Chairman Dutton puts Speaker Bonnen momentarily on the spot, making fleeting reference to the way Bonnen moved to end the nastiest debate of the 2017 session.
As the Texas House was nearing the end of Tuesday’s property tax debate on Senate Bill 2, Chairman Harold Dutton, D-Houston, made reference to an unconventional procedural move that has been previously used – perhaps only once – to end floor discussion when party-line votes had become a pattern.
Rep. Dutton asked Speaker Dennis Bonnen whether there was anything in the rules that would allow for a motion to go ahead and write in the House Journal and the public record that all the remaining amendments were decided on party-line – or close to party-line – votes and wrap up the debate.
The look on Bonnen’s face indicated he knew exactly what Dutton was talking about. But he responded that there was no such motion that could be made.
The thing is Speaker Bonnen did exactly that to end one of the most contentious debates of the last decade.
In the early morning hours of April 27, 2017, then-Ways and Means Chairman Bonnen took to the front mic with what was described by some as a “creative” motion.
With many amendments still on the speaker’s desk awaiting debate on Senate Bill 4, the ban on “sanctuary cities” for undocumented immigrants, Bonnen moved that the House vote to instruct the clerk to record in the journal that the members had voted on all remaining amendments and show that the result was party-line votes. That’s what had been happening in real time for hours anyway, Bonnen argued successfully.
Veteran observers of the Texas Capitol said they could not remember any other time such a move had been executed on the House floor. Some accused the members of “phoning it in.”
In some sense, though, it was a merciful act by Bonnen because it cleared the way for a 3AM second reading vote that came after a 15-hour debate that was heated at times, tearful at others.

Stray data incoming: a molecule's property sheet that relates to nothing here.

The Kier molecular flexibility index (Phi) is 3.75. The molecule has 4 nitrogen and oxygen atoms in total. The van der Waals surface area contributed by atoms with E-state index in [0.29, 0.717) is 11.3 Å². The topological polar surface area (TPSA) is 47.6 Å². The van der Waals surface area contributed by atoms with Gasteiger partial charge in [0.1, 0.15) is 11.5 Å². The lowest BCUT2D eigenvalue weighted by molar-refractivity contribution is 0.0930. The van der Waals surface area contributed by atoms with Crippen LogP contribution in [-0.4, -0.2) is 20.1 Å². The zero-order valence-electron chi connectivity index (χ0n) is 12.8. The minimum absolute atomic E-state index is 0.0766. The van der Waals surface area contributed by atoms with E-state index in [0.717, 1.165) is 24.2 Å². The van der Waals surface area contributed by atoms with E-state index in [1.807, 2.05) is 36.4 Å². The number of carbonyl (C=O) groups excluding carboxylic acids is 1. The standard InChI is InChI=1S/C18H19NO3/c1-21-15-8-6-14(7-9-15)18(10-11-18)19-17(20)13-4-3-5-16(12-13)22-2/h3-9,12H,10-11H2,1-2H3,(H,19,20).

Gov. Greg Abbott would later sign the “sanctuary cities” ban in a Facebook Live video on a Sunday night.
It was a drive-by signing. His office did not tell the House or Senate authors that he was going to do it that way. For major legislation that is an emergency item, as was SB4, governors typically have a big ceremony surrounded by authors, co-authors, and other dignitaries.
Then-Rep. Matt Rinaldi, R-Irving, got into a shouting match with Latino members on the House floor at the end of that session after he bragged of calling Immigration and Customs Enforcement to round up Latinos protesting that same legislation.
To add insult to injury, GOP consultants later privately admitted during the 2018 primary that the ban on sanctuary cities was not, by itself, a winning message for Republican incumbents. Yes, their voters liked it but they still want President Donald Trump’s wall and wondered aloud at GOP events why it hasn’t been built. To be effective in campaigns, the “sanctuary cities” ban had to be packaged on mail pieces and in TV ads alongside other conservative messages like voting for pro-life legislation.
Some young Latinos in the Texas Capitol community, who in many ways represent the future of the building, have said that the way Senate Bill 4 was debated and passed in 2017 informs much of what they know and care about when it comes to the legislative process.
For many others, it’s almost as if it did not happen.
Seemed that way on Tuesday.